The Very Strong Magnetic Field of a Neutron Star Is Created by?

Answer

A neutron star does not composed entirely of neutrons. On the surface, in particular, charged particles are plentiful, creating a great deal of radiation in the case of pulsars. The strong magnetic fields and rapid rotation of young neutron stars both arise from the contraction of the initial stellar core. A small rotation rate for the core will, by conservation of angular momentum, result in a rapidly rotating neutron star. Similarly, a small magnetic field in the stellar core will be greatly amplified by conservation of magnetic flux during the contraction.
Q&A Related to "The Very Strong Magnetic Field of a Neutron..."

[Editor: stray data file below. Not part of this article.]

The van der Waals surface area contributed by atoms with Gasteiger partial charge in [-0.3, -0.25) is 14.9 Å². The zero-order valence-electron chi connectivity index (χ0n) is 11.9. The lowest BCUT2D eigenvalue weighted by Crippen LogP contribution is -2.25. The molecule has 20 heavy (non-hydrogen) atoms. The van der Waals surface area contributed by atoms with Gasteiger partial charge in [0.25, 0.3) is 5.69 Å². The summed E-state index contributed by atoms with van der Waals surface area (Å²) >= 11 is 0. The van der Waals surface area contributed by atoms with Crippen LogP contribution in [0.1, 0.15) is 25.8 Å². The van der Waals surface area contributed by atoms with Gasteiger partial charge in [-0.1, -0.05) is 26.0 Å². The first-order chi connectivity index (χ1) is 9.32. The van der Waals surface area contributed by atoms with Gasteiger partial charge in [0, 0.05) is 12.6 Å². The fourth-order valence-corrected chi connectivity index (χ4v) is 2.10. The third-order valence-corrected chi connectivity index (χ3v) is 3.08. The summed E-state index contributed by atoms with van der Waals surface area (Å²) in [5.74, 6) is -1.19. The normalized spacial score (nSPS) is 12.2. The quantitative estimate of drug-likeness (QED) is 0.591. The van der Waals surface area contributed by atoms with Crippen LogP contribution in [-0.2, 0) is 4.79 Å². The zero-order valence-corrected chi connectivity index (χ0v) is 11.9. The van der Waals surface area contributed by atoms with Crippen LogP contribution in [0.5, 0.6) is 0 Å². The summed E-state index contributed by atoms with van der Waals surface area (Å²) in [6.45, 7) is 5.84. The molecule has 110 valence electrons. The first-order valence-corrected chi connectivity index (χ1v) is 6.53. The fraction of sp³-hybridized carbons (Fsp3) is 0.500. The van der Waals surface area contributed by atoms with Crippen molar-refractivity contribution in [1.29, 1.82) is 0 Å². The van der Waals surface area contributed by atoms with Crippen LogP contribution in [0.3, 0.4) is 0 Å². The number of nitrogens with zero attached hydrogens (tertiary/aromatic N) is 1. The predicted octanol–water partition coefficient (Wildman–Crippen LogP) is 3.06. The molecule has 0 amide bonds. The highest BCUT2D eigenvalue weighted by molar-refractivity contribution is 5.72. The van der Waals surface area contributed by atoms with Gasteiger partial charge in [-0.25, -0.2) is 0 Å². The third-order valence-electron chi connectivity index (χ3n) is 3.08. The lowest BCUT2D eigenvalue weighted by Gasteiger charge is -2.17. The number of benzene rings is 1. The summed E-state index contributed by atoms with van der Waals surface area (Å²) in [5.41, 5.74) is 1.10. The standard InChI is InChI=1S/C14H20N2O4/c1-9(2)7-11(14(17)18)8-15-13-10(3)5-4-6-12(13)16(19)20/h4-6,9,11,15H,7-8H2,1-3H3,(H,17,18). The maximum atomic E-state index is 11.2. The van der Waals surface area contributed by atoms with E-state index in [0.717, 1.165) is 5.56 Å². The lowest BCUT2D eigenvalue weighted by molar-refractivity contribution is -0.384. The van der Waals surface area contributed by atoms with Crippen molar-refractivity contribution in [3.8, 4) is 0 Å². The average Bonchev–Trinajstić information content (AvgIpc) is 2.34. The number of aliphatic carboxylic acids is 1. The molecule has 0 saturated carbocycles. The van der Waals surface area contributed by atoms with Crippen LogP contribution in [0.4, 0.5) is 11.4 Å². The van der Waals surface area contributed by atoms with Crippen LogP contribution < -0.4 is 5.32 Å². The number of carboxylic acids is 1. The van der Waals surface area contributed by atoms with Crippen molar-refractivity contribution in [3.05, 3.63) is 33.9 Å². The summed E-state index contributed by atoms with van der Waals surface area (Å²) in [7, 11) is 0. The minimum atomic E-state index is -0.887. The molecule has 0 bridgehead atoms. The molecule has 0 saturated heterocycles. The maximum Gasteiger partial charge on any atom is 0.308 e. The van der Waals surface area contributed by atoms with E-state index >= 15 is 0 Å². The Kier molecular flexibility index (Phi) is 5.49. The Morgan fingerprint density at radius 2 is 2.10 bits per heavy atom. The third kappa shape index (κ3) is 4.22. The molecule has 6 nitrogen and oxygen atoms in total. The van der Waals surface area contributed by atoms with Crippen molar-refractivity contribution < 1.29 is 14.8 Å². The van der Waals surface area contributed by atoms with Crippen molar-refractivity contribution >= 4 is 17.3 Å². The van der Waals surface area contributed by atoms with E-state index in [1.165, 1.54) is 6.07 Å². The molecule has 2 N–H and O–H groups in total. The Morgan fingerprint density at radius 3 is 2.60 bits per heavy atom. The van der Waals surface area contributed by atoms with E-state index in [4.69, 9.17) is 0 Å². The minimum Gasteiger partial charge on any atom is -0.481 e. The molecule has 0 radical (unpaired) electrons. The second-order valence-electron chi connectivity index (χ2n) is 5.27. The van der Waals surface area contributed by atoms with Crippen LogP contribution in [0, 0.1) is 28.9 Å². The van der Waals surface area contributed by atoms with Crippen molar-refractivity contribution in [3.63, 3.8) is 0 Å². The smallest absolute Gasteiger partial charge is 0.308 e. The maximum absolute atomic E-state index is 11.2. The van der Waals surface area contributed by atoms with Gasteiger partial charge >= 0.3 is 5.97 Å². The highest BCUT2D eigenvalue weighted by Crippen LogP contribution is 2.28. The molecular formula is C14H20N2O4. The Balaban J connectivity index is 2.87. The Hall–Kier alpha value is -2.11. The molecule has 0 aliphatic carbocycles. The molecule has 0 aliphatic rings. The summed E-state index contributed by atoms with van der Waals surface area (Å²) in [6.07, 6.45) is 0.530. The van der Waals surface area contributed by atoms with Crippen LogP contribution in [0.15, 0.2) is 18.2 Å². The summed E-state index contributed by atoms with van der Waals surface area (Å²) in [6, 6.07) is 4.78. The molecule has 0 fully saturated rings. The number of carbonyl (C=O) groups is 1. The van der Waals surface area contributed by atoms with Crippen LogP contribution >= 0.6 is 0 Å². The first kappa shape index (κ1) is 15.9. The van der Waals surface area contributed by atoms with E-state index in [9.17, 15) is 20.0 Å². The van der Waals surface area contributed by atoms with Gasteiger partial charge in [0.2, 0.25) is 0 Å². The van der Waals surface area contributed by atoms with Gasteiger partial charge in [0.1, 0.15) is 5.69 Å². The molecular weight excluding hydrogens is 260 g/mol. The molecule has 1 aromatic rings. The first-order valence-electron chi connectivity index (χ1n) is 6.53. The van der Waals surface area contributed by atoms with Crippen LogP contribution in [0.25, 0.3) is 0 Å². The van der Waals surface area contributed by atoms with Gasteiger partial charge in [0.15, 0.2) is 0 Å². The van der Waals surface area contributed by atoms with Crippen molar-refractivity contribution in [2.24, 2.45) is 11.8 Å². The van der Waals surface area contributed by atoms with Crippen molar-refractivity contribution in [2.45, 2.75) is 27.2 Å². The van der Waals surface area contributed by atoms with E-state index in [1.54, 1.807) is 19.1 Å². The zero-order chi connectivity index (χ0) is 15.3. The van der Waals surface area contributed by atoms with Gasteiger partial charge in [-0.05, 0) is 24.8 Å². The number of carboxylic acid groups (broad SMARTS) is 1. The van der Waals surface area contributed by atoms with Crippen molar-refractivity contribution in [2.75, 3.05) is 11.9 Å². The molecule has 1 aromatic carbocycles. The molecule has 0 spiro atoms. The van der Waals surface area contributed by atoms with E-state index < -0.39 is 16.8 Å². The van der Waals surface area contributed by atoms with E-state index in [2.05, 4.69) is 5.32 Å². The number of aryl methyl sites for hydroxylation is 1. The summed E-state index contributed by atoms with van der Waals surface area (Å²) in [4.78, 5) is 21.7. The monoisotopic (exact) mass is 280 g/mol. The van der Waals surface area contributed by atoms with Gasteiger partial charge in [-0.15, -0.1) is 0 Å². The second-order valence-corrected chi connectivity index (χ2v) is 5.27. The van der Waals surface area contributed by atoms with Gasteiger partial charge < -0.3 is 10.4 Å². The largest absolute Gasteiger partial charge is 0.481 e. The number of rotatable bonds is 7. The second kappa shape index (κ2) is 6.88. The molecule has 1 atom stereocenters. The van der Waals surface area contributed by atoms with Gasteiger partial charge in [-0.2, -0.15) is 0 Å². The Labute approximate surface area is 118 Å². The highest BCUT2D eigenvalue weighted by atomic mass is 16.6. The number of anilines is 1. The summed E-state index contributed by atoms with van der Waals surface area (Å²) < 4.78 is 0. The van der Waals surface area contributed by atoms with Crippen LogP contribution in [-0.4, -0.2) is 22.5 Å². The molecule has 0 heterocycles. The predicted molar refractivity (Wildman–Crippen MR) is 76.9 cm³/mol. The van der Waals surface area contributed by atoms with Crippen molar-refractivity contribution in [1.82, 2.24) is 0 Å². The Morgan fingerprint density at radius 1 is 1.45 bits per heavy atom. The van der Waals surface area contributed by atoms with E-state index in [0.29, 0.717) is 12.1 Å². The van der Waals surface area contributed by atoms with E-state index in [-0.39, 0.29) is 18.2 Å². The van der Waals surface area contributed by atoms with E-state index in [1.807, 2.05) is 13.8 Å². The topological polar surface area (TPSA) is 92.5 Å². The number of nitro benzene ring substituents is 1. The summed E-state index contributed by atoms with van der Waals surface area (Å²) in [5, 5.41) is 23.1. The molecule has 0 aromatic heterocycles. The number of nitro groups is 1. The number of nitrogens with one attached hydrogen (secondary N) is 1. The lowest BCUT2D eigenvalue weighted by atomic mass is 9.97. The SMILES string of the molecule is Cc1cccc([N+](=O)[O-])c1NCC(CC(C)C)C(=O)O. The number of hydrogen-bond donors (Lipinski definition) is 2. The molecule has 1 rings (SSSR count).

When a massive star undergoes a supernova and then collapses to a neutron star, its magnetic field increases dramatically in strength. If the star collapses to half its original diameter
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The neutron stars associated with spinning pulsars have magnetic fields whose strengths are measured in hundreds of trillions of gauss. By comparison the strength of the Sun's field
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Excellent question! The answer is that a neutron star is not *entirely* composed of neutrons. It also contains some number of protons and electrons (probably about 10% each of the
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